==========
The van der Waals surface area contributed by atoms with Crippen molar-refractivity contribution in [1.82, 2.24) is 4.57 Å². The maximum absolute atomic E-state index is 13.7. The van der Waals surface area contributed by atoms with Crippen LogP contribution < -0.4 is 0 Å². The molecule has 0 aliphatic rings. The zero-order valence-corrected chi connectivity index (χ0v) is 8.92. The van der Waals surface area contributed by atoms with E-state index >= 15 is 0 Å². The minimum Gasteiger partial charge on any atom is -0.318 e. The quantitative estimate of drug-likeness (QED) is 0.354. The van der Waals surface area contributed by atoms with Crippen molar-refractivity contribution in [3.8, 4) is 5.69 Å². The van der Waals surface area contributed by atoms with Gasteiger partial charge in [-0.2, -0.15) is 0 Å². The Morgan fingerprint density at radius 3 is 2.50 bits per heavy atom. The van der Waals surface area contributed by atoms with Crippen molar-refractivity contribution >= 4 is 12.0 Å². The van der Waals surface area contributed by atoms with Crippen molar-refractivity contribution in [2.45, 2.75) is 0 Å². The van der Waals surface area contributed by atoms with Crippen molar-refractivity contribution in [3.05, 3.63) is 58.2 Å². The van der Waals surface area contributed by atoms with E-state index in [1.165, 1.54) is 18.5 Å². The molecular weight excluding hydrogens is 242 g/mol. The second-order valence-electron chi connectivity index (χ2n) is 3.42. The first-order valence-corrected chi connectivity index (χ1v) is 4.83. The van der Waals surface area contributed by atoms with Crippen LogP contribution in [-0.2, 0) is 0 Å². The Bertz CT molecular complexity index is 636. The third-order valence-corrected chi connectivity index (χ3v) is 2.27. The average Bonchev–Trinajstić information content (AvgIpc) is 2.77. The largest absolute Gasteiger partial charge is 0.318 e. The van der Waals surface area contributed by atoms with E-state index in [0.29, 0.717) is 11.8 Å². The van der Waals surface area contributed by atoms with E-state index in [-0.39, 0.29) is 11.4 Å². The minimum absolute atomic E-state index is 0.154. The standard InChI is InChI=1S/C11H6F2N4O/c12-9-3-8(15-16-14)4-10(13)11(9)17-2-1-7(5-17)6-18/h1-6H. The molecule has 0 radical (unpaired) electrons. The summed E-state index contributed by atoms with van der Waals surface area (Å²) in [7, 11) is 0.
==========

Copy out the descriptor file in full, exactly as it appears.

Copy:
The van der Waals surface area contributed by atoms with Crippen molar-refractivity contribution in [1.82, 2.24) is 4.57 Å². The maximum absolute atomic E-state index is 13.7. The van der Waals surface area contributed by atoms with Crippen LogP contribution < -0.4 is 0 Å². The molecule has 0 aliphatic rings. The zero-order valence-corrected chi connectivity index (χ0v) is 8.92. The van der Waals surface area contributed by atoms with E-state index >= 15 is 0 Å². The minimum Gasteiger partial charge on any atom is -0.318 e. The quantitative estimate of drug-likeness (QED) is 0.354. The van der Waals surface area contributed by atoms with Crippen molar-refractivity contribution in [3.8, 4) is 5.69 Å². The van der Waals surface area contributed by atoms with Gasteiger partial charge in [-0.2, -0.15) is 0 Å². The Morgan fingerprint density at radius 3 is 2.50 bits per heavy atom. The van der Waals surface area contributed by atoms with Crippen molar-refractivity contribution >= 4 is 12.0 Å². The van der Waals surface area contributed by atoms with Crippen molar-refractivity contribution in [2.45, 2.75) is 0 Å². The van der Waals surface area contributed by atoms with Crippen molar-refractivity contribution in [3.05, 3.63) is 58.2 Å². The van der Waals surface area contributed by atoms with E-state index in [1.165, 1.54) is 18.5 Å². The molecular weight excluding hydrogens is 242 g/mol. The second-order valence-electron chi connectivity index (χ2n) is 3.42. The first-order valence-corrected chi connectivity index (χ1v) is 4.83. The van der Waals surface area contributed by atoms with Crippen LogP contribution in [-0.2, 0) is 0 Å². The Bertz CT molecular complexity index is 636. The third-order valence-corrected chi connectivity index (χ3v) is 2.27. The average Bonchev–Trinajstić information content (AvgIpc) is 2.77. The largest absolute Gasteiger partial charge is 0.318 e. The van der Waals surface area contributed by atoms with E-state index in [0.29, 0.717) is 11.8 Å². The van der Waals surface area contributed by atoms with E-state index in [-0.39, 0.29) is 11.4 Å². The minimum absolute atomic E-state index is 0.154. The standard InChI is InChI=1S/C11H6F2N4O/c12-9-3-8(15-16-14)4-10(13)11(9)17-2-1-7(5-17)6-18/h1-6H. The molecule has 0 radical (unpaired) electrons. The summed E-state index contributed by atoms with van der Waals surface area (Å²) in [7, 11) is 0.